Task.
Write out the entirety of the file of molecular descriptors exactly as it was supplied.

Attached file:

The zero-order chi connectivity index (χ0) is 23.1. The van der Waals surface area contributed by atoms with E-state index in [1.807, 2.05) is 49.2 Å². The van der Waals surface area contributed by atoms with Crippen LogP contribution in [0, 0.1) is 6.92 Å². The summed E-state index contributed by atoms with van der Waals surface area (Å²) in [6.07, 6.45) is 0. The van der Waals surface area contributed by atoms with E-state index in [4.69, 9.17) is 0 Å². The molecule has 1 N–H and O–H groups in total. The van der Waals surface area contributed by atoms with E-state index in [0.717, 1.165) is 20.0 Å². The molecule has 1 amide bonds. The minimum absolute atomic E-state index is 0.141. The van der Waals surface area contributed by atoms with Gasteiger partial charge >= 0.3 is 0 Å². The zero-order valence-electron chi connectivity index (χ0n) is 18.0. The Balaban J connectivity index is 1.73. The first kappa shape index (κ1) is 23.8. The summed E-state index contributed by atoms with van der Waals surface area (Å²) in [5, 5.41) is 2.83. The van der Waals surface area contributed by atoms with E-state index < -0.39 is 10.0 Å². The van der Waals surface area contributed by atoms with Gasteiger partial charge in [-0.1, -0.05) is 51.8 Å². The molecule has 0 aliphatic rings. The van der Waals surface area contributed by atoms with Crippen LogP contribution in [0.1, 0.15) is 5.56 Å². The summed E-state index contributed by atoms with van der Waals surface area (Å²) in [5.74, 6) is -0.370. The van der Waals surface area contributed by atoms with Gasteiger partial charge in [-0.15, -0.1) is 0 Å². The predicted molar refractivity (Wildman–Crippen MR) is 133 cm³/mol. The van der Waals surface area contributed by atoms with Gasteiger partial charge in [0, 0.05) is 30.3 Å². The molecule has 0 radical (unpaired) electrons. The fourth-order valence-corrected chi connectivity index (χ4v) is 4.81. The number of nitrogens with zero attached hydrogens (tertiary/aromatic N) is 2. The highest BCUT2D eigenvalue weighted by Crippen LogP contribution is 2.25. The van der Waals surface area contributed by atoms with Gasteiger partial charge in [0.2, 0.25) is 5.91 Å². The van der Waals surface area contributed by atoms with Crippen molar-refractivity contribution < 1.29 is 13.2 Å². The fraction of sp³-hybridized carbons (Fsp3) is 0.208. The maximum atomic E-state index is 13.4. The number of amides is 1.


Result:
The zero-order chi connectivity index (χ0) is 23.1. The van der Waals surface area contributed by atoms with E-state index in [1.807, 2.05) is 49.2 Å². The van der Waals surface area contributed by atoms with Crippen LogP contribution in [0, 0.1) is 6.92 Å². The summed E-state index contributed by atoms with van der Waals surface area (Å²) in [6.07, 6.45) is 0. The van der Waals surface area contributed by atoms with E-state index in [4.69, 9.17) is 0 Å². The molecule has 1 N–H and O–H groups in total. The van der Waals surface area contributed by atoms with E-state index in [0.717, 1.165) is 20.0 Å². The molecule has 1 amide bonds. The minimum absolute atomic E-state index is 0.141. The van der Waals surface area contributed by atoms with Gasteiger partial charge >= 0.3 is 0 Å². The zero-order valence-electron chi connectivity index (χ0n) is 18.0. The Balaban J connectivity index is 1.73. The first kappa shape index (κ1) is 23.8. The summed E-state index contributed by atoms with van der Waals surface area (Å²) in [5, 5.41) is 2.83. The van der Waals surface area contributed by atoms with E-state index < -0.39 is 10.0 Å². The van der Waals surface area contributed by atoms with Gasteiger partial charge in [-0.1, -0.05) is 51.8 Å². The molecule has 0 aliphatic rings. The van der Waals surface area contributed by atoms with Crippen LogP contribution in [0.1, 0.15) is 5.56 Å². The summed E-state index contributed by atoms with van der Waals surface area (Å²) in [5.74, 6) is -0.370. The van der Waals surface area contributed by atoms with Gasteiger partial charge in [-0.15, -0.1) is 0 Å². The predicted molar refractivity (Wildman–Crippen MR) is 133 cm³/mol. The van der Waals surface area contributed by atoms with Gasteiger partial charge in [0, 0.05) is 30.3 Å². The molecule has 0 radical (unpaired) electrons. The fourth-order valence-corrected chi connectivity index (χ4v) is 4.81. The number of nitrogens with zero attached hydrogens (tertiary/aromatic N) is 2. The highest BCUT2D eigenvalue weighted by Crippen LogP contribution is 2.25. The van der Waals surface area contributed by atoms with Gasteiger partial charge in [0.2, 0.25) is 5.91 Å². The van der Waals surface area contributed by atoms with Crippen molar-refractivity contribution < 1.29 is 13.2 Å². The fraction of sp³-hybridized carbons (Fsp3) is 0.208. The maximum atomic E-state index is 13.4. The number of amides is 1.